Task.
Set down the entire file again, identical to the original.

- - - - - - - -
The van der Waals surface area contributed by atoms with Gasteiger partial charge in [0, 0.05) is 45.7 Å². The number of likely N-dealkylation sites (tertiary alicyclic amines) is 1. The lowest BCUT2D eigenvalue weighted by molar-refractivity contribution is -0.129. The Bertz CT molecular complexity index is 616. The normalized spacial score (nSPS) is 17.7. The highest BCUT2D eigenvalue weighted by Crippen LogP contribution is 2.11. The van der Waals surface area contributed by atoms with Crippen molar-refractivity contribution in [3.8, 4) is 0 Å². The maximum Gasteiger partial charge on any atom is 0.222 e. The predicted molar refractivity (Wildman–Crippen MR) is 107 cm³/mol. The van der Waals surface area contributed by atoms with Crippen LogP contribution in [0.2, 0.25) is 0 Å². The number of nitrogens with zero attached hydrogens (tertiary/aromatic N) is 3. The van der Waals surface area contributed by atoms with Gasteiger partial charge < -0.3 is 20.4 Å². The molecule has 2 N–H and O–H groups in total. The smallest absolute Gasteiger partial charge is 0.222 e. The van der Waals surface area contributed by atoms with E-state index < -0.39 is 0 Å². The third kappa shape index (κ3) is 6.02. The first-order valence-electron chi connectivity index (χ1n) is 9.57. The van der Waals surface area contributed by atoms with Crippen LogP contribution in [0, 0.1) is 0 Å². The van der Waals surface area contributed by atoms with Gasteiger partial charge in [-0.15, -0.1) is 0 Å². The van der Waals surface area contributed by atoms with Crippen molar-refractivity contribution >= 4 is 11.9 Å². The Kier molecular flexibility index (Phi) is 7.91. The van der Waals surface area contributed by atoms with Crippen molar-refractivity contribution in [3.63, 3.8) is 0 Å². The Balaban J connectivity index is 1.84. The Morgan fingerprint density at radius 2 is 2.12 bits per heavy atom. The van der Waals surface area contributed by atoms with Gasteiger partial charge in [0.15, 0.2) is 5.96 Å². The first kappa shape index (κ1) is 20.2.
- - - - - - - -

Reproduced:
The van der Waals surface area contributed by atoms with Gasteiger partial charge in [0, 0.05) is 45.7 Å². The number of likely N-dealkylation sites (tertiary alicyclic amines) is 1. The lowest BCUT2D eigenvalue weighted by molar-refractivity contribution is -0.129. The Bertz CT molecular complexity index is 616. The normalized spacial score (nSPS) is 17.7. The highest BCUT2D eigenvalue weighted by Crippen LogP contribution is 2.11. The van der Waals surface area contributed by atoms with Crippen molar-refractivity contribution in [3.8, 4) is 0 Å². The maximum Gasteiger partial charge on any atom is 0.222 e. The predicted molar refractivity (Wildman–Crippen MR) is 107 cm³/mol. The van der Waals surface area contributed by atoms with Crippen LogP contribution in [0.2, 0.25) is 0 Å². The number of nitrogens with zero attached hydrogens (tertiary/aromatic N) is 3. The van der Waals surface area contributed by atoms with Gasteiger partial charge < -0.3 is 20.4 Å². The molecule has 2 N–H and O–H groups in total. The smallest absolute Gasteiger partial charge is 0.222 e. The van der Waals surface area contributed by atoms with E-state index < -0.39 is 0 Å². The third kappa shape index (κ3) is 6.02. The first-order valence-electron chi connectivity index (χ1n) is 9.57. The van der Waals surface area contributed by atoms with Crippen LogP contribution in [0, 0.1) is 0 Å². The van der Waals surface area contributed by atoms with Gasteiger partial charge in [-0.15, -0.1) is 0 Å². The van der Waals surface area contributed by atoms with Crippen molar-refractivity contribution >= 4 is 11.9 Å². The Kier molecular flexibility index (Phi) is 7.91. The van der Waals surface area contributed by atoms with Crippen molar-refractivity contribution in [3.63, 3.8) is 0 Å². The Balaban J connectivity index is 1.84. The Morgan fingerprint density at radius 2 is 2.12 bits per heavy atom. The van der Waals surface area contributed by atoms with Gasteiger partial charge in [0.15, 0.2) is 5.96 Å². The first kappa shape index (κ1) is 20.2.